Here’s Gogo at the vet:

She was very small – only 3 1/2 pounds – and had tapeworm and a heart murmur in addition to the issue with her hips. The vet recommended X-rays to see the true extent of the damage, and we agreed. For the next few hours, we walked around town and worried and discussed what we’d do if the vet came back with a too-serious diagnosis. When the X-rays were finally done, they brought us into the exam room and gave us the facts: Gogo’s pelvis wasn’t shattered, but it had been broken, likely because of a car injury. Her hips were severely out of joint, preventing range of movement. That is not good for a cat who lives outdoors.

There was a small chance that kenneled recuperation would help little Gogo. But there was no guarantee. She was also very afraid of us and did not enjoy being inside, even for the single night that we’d kept her. It might seem cruel, but we decided to do what we thought was best for her, and so asked the vet to put her to sleep. It’s very hard even now for me not to cry when I think about Gogo. She was so small and so sweet when she’d romp around our yard with her brother and sister and Jho. But she was a feral, not an indoor cat, and we didn’t want to prolong her pain.

The staff at the vet office was very compassionate. I often think that vets are kinder and more empathetic than human doctors because their patients have no articulate voice to tell them what’s wrong; vets have to feel their way. Gogo was already sedated for the X-rays, but they held her and stroked her and said soft things to her when they gave her the injection. And off she went over the rainbow bridge.

I like to think that Gogo is in a place open and free, with no roads or scary predators, where she can run and jump and play like she could when she was a kitten.

About a week later, we received a sympathy card from the vet, and this:

It’s a little watercolor painting made with Gogo’s paw prints. It’s going to go into a frame as soon as we find the right one, and stay with us forever, just like Gogo will stay in my heart.

 

If you were moved by Gogo’s story, please consider donating to the American Veterinary Medical Foundation’s Veterinary Care Charitable Fund, which provides veterinarians with a simple and effective way to offer charitable veterinary services to clients facing personal hardships as well as a means to support animals who are injured or rescued from abuse and neglect, or to your local no-kill shelter or veterinary clinic. We were able to fund Gogo’s medical needs, but not everyone is so lucky.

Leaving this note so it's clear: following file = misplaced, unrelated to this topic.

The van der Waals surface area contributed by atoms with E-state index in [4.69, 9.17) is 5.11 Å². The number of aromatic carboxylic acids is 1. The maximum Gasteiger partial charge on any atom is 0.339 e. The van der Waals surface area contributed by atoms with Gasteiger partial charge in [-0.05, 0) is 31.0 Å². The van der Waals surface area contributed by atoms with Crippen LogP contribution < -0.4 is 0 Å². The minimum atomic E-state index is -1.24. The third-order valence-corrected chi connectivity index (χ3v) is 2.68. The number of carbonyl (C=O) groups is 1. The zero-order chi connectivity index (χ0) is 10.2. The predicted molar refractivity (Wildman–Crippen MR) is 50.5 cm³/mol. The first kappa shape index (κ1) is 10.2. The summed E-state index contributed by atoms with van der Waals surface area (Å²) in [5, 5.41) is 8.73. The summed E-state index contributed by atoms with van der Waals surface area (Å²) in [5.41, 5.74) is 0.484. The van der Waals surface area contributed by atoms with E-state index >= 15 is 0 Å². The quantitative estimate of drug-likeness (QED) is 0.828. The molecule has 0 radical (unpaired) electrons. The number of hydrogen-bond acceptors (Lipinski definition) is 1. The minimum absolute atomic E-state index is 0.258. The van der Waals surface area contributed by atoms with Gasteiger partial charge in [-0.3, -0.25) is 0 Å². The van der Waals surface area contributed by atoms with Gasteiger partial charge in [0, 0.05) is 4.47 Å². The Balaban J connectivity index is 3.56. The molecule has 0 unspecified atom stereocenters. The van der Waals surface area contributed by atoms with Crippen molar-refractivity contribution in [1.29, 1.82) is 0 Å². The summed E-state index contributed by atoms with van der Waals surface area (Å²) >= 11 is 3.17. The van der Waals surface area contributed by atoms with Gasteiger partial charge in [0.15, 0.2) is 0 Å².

That Chocolate Kiss

On October 1, 2013, the online writers group LimeBird Writers UK posted a fun little writing contest for their second anniversary:

[C]omplete this sentence: “Chocolate is…”. Write your sentence in the comments section below. We will allow up to 3 entries per person. After the deadline, the Limebirds will decide on which sentence is the most creative, and that person will win a yummy box of Celebrations chocolates!

I submitted the entry below….

…and, I won! It was just a box of Celebrations chocolates, but it felt great to try my hand at something and get chosen as a winner. Winning doesn’t happen that often, for me. Plus, those UK chocolates were darn tasty!

I miss the days of fun challenges like this one. My weeks used to be full of exercising my writing skills between WIPs. Back in those days, I got so much joy out of writing stories, sharing them, hearing what others thought and reading theirs, too. Nowadays, I write and I share, but I don’t get a lot of feedback. I don’t read a lot of other people’s blogs, either. I’m not sure if that’s because my life has gotten busier, the temperature of the writing groups online have changed, or I’m simply not as interested any longer.

I miss my friends the LimeBird Writers, too. I do stay in touch with many of them, and I’m always happy to hear how they’re doing, what successes they’re having, and how they are meeting the challenges in their lives. It’s become more personal, where we know each other as more than just writers. (“Just writers.” Like that’s a thing.) There was a tender simplicity to that old way, though. Maybe what I miss is that feeling of not being as much of a grown-up concerned with politics and global issues. It was fun to be “just a writer” for that little while of my life.

It’s also funny to me, though, to think that the outwardly innocuous act of reading and becoming engaged by an informal online writers group could bring me into touch with so many talented, wonderful people. These are folks for whom I feel no envy, only gratefulness for being allowed to get to know them. They were like family, for a time. They came to know me, too, I think.

Maybe that’s what I really miss, what I really long for. The connection that existed once between me and these would-have-been strangers who found a common thread in our lives as writers poking and pulling at our art and craft.

Happy anniversary, LimeBirds, wherever you are. Your time may have been brief, but I, for one, enjoyed it.

What Number Seven Taught Me

In the last days of December 2017, a friend pointed me toward a writing competition. The theme for the competition was “Awakenings”. The group that posted the competition welcomed all genres, with a great desire for romance and speculative fiction, among others. I’ve written romance in many forms over the years, from the simple to the unapologetically raunchy. I had only a few days before the deadline, but I’d come up with – what I thought at the time – a straightforward love story set in a pseudo-familiar setting, and one I could finish pretty quickly.